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'It was like a family:' Remembering Otto Olsen
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'It was like a family:' Remembering Otto Olsen

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KEARNEY — Faculty and staff members of the industrial education department at Kearney State College would split up into teams and have a pheasant hunting competition each year.

After the hunt, they would gather back at the Otto C. Olsen building to clean the pheasants in the automotive shop, said Jim Miller, emeritus faculty of the industrial technology department at the University of Nebraska at Kearney.

Gatherings, events and banquets were a common occurrence among the staff and faculty members at Otto Olsen.

“It was like a family. That atmosphere and culture was set when I came into the department in ’74,” explained Ron Tuttle, retired industrial technology professor at UNK. “(There was) everything from cookie parties that would last for three or four days at a time for Christmas, birthday parties for faculty members with cake. Somebody was always going to bake a cake.”

Otto Olsen 1955

Beginning of Otto Olsen

The industrial arts, vocational, home economics and commerce departments made their home at Otto Olsen when the building opened in 1955. The building was constructed for $770,000 and included a large food laboratory, a textile room, a blueprint room, industrial shops, a preschool lab for the child development program and small auditorium.

It was named for Otto Olsen, a graduate of the Nebraska State Normal School, who joined the staff in 1919. He was chairman of the vocational arts division from 1939 until his retirement in 1957. He also served as chairman of the industrial arts department.

When Miller became the industrial education chair in 1968, he was able to get to know Olsen.

Otto Olsen

“I never worked with Otto Olsen. He was retired, and he lived about three blocks from the campus,” Miller said. “We would go over there, and he would talk about the old days.”

Miller hired Ron Tuttle in 1974 to teach electricity electronics and power mechanics, and there were talks at that time about a new building replacing Otto Olsen.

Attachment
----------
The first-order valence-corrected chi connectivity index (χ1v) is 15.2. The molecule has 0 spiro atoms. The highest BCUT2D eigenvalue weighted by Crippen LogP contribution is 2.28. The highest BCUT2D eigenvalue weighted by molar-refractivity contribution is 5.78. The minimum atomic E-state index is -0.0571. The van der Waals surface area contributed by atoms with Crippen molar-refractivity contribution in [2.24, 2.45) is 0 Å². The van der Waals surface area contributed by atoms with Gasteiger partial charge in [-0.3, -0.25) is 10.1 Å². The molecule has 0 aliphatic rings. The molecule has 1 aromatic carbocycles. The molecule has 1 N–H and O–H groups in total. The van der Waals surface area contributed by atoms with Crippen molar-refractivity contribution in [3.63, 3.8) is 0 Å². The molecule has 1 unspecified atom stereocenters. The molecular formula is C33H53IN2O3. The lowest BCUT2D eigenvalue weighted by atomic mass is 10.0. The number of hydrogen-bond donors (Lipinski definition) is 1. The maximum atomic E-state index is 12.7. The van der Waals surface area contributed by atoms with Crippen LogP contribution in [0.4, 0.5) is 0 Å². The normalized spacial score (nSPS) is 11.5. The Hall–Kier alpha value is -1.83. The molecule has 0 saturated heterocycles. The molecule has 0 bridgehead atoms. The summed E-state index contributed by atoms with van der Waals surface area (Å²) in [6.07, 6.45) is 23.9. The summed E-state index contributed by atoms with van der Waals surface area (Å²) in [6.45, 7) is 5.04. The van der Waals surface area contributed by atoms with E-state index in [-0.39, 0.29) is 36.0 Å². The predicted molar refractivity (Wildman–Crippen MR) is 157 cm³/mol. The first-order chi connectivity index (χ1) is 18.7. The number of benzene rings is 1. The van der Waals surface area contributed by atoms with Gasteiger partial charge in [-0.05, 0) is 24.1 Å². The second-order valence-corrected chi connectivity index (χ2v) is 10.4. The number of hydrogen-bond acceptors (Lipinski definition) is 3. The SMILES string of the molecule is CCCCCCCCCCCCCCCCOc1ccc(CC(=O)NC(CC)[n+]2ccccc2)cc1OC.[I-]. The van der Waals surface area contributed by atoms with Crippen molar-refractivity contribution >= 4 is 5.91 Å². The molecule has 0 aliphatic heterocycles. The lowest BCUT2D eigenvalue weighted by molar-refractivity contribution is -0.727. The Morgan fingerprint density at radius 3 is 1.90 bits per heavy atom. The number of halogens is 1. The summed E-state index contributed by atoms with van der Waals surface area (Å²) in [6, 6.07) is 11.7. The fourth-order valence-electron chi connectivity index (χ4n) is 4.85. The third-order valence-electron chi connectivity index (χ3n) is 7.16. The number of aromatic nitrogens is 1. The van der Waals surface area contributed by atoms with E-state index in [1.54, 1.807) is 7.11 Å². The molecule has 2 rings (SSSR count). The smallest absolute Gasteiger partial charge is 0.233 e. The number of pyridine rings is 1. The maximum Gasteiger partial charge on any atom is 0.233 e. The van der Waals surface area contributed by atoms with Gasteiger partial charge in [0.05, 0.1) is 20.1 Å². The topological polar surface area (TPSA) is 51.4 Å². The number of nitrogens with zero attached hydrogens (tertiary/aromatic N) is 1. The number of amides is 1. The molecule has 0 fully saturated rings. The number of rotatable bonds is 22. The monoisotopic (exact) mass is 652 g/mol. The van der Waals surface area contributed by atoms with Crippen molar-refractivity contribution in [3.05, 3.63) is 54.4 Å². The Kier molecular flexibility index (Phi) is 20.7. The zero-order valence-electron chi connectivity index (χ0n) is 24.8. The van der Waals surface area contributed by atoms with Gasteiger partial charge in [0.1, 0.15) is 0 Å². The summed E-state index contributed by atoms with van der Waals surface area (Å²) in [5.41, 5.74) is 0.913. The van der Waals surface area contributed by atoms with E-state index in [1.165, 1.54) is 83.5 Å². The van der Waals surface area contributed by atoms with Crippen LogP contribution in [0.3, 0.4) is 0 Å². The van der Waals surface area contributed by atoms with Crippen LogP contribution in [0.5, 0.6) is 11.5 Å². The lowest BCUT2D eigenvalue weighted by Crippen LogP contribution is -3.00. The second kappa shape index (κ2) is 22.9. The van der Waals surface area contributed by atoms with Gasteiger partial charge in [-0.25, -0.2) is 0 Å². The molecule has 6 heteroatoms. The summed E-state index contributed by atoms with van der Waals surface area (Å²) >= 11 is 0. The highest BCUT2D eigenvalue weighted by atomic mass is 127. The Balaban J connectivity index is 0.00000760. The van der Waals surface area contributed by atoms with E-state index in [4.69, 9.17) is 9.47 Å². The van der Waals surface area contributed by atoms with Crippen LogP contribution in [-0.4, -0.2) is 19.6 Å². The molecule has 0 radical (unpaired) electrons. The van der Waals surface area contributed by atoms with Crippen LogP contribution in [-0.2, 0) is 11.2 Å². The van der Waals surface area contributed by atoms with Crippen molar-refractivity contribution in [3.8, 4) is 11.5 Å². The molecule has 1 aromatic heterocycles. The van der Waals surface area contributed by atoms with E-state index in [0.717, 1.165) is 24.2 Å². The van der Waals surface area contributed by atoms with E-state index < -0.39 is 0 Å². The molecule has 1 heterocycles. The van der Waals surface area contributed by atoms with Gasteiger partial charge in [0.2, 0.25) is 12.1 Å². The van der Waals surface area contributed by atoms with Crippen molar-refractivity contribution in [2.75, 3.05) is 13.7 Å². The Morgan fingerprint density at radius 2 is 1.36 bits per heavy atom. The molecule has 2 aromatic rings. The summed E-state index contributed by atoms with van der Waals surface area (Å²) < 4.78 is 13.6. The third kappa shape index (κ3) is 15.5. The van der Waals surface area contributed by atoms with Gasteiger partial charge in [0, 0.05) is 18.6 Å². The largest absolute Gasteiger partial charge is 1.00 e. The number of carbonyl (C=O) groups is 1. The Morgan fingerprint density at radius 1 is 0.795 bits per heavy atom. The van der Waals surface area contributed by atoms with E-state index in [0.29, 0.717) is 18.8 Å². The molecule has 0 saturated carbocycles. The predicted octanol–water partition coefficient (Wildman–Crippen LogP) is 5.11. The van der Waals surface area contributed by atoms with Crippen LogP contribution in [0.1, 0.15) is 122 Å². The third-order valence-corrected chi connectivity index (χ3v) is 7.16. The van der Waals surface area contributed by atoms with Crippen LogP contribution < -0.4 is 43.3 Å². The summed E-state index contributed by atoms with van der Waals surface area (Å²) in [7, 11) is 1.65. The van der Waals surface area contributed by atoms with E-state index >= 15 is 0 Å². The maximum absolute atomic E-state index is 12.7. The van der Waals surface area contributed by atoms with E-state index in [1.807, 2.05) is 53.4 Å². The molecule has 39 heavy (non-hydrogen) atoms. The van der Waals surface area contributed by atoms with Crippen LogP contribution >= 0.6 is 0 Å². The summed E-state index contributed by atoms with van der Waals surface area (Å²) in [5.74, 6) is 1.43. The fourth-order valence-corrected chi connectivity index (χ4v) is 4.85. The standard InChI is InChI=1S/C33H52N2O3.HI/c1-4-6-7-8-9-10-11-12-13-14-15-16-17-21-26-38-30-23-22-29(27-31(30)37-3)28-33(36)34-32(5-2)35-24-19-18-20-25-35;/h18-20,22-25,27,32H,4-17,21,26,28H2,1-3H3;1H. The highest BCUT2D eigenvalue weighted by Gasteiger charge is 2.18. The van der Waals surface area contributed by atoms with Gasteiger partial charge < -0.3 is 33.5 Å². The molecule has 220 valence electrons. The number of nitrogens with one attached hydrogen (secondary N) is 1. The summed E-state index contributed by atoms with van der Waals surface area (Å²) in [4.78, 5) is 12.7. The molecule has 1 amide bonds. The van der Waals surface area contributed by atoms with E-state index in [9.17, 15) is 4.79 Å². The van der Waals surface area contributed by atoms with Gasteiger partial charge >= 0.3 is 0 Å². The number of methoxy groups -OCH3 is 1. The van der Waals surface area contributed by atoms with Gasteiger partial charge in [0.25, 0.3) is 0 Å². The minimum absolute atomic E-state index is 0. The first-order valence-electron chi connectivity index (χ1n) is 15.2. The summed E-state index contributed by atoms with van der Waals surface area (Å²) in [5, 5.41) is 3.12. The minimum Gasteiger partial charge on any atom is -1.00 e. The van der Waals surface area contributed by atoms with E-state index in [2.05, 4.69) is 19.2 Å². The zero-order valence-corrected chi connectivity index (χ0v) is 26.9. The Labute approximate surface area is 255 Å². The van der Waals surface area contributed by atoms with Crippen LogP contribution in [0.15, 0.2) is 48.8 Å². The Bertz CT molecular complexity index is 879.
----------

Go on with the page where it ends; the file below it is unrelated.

“They were hoping to get a new building. And the last 20 years of my career, they said it was just around the corner, and I said, ‘I will believe it when I see it,’” said Tuttle with a laugh.

Tuttle retired in 2018, after he spent 44 years of his career at Otto Olsen.

Ron Tuttle

Ron Tuttle

“I kind of thought of it as a second home for 44 years. I really enjoyed it. I have to say 99.9 percent of the time I enjoyed coming to work,” Tuttle said.

When UNK information networking and telecommunications professor Tim Obermier first came to tour Kearney State College as an undergraduate student in 1979, Tuttle gave him a tour of the campus, including the Otto Olsen building.

“The thing I found most interesting about the building, it was iconic in that it was a model facility, and you saw this facility develop around a particular teaching pedagogy. Being able to teach hands-on, students doing project-based learning, the building was designed for that. We were a leader in the state of Nebraska. It was way before I even came here. When I came in ’79, I kind of stood in awe,” Obermier said.

As the departments in Otto Olsen grew, the faculty had to get creative to find office space for their staff members.

“In ’85-’86 when I was working as a graduate assistant ... they stuck me in a little closet next to the restrooms,” Obermier said with a laugh. “The janitor was actually confused. I remember the janitor taking all my educational materials from my classes in a box, and he threw them all away.”

Deb Schroeder was the chief information officer and assistant vice president for information technology until her retirement in 2019. She recalls staff members having to be placed in what she called “bowling alley offices.”

“As the IT staff grew, the building didn’t change. There were a very small number of IT people that had a private office,” she said. “They were these long narrow rooms, and you put two people in them, and those two people had to be compatible.”

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Tim Obermeier